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March 24,  2003

U.S. Transportation Secretary Mineta Announces
Grants of $40.7 Million to Increase Safety Belt Use

(SafetyAlerts) - U.S. Transportation Secretary Norman Y. Mineta today announced that 43 states, the District of Columbia and Puerto Rico will share approximately $40.7 million in National Highway Traffic Safety Administration (NHTSA) grants for states that develop innovative projects to increase safety belt use.

"I am pleased to see these funds provided to states to promote safety belt use," Secretary Mineta said. "Everyone should buckle up for every trip because safety belts are the best protection available in a crash. Their use prevents injury and death on our roads and reduces the economic drain caused by traffic injuries."

According to NHTSA, safety belts are the most effective safety device in vehicles and would save thousands more lives annually if everyone buckled up. In 2002, safety belt use in the United States was about 75 percent.

The goal of this grant program is to implement proven methods of increasing safety belt use across the nation with a major focus on highly visible enforcement of safety belt laws, coupled with public information and education campaigns delivering a clear enforcement message.

For the first time ever, NHTSA will devote $8 million of the Section 157 innovation funds to a national broadcast advertising campaign delivering the message "Click It or Ticket" in support of highly visible enforcement. In addition, an estimated $16 to $18 million of the state grant funds will be used by the states to purchase ads in their own media markets.

"We know that enforcement of belt laws that is advertised and highly visible increases belt use," said NHTSA Administrator Jeffrey W. Runge, M.D. "It's not about tickets, it's about more people staying alive and well."

The grants are authorized by the Transportation Equity Act for the 21st Century (TEA-21). The Act provides $500 million over five years for states to increase safety belt use and another $700 million over six years for states to enact and enforce tough laws to prevent alcohol-impaired driving.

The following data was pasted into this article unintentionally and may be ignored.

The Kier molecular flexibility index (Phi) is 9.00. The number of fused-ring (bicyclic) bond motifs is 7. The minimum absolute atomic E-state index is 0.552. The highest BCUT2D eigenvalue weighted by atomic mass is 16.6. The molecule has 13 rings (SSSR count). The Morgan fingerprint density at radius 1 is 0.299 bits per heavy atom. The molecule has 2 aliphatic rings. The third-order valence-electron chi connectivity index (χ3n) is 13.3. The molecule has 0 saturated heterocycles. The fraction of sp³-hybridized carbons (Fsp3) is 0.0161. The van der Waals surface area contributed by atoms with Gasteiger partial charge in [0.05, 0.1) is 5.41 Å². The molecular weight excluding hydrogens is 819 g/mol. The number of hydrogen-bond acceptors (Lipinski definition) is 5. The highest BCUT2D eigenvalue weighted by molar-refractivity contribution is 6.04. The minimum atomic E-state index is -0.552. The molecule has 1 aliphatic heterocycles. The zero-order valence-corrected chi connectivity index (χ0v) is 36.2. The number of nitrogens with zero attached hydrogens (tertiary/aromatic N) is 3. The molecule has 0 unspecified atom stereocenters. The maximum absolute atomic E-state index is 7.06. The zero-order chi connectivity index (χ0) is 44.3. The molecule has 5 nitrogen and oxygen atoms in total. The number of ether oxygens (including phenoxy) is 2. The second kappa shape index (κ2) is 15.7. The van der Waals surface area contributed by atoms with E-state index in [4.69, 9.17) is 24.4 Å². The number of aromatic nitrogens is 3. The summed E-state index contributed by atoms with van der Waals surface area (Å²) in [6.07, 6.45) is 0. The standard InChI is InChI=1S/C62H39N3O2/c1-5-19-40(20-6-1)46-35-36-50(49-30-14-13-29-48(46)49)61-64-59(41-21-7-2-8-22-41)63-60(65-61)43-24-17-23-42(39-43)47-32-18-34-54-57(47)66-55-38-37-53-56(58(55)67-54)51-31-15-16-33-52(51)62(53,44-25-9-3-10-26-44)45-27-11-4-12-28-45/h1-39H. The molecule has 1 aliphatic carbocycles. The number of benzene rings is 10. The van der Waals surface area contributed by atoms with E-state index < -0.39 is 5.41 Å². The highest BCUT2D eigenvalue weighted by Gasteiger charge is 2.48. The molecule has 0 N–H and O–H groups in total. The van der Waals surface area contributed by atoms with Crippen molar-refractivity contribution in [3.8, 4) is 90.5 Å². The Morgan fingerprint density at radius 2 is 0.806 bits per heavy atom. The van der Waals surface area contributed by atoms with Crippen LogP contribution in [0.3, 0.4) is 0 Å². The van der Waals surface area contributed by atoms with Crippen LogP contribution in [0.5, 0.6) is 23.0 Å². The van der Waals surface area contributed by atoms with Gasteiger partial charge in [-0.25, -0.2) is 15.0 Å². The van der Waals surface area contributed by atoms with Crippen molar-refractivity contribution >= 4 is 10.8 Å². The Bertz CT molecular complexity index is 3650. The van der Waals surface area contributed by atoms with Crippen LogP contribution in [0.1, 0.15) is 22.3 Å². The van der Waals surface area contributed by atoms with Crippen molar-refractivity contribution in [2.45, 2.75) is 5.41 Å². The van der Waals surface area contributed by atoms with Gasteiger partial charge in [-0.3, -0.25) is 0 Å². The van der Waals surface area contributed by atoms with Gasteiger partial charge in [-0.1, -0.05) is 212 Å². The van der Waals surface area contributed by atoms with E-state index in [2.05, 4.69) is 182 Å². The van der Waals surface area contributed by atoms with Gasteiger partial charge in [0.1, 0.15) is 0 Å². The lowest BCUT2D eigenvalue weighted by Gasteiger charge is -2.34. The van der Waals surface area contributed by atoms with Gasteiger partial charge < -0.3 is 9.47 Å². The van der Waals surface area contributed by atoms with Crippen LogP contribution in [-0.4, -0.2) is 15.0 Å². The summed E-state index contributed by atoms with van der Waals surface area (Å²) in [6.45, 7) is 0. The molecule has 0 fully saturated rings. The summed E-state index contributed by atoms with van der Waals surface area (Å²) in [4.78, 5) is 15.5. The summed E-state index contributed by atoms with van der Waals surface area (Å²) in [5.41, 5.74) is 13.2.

The innovative project grants were awarded competitively. All 50 States, the District of Columbia and Puerto Rico were eligible to apply. The grant amounts for fiscal year 2003 range from $277,610 for New Hampshire, Idaho and the District of Columbia to more than $4.2 million for Texas.

The following states received fiscal year 2003 Section 157 grants to increase safety belt use in the amounts indicated: Alabama, $1,072,369; Alaska, $356,928; Arizona, $563,470, Arkansas, $594,879; California, $3,569,276; Colorado, $793,172; Connecticut, $594,879; Delaware, $356,928; District of Columbia, $277,610; Florida, $2,538,152; Georgia, $1,189,759; Hawaii, $289,508; Idaho, $277,610; Illinois, $1,110,441, Indiana, $861,502; Iowa, $753,514, Kentucky, $1,031,124; Louisiana, $456,074; Maryland, $680,780, Massachusetts, $662,299, Michigan, $1,764,809, Minnesota, $951,807; Mississippi, $674,197; Missouri, $778,102; Nebraska, $317,269; Nevada, $436,245; New Hampshire, $277,610; New Jersey, $1,136,360; New York, $1,982,931; North Carolina, $713,855; North Dakota, $356,928; Ohio, $1,098,544; Oklahoma, $555,221; Oregon, $396,586; Pennsylvania, $2,062,248; Rhode Island, $396,586; South Carolina, $490,909; Tennessee, $567,911; Texas, $4,203,814; Utah, $370,808; Vermont, $396,586; Virginia, $1,070,783; Washington, $872,490; West Virginia, $436,245; and Puerto Rico, $336,783.


Source: NHTSA

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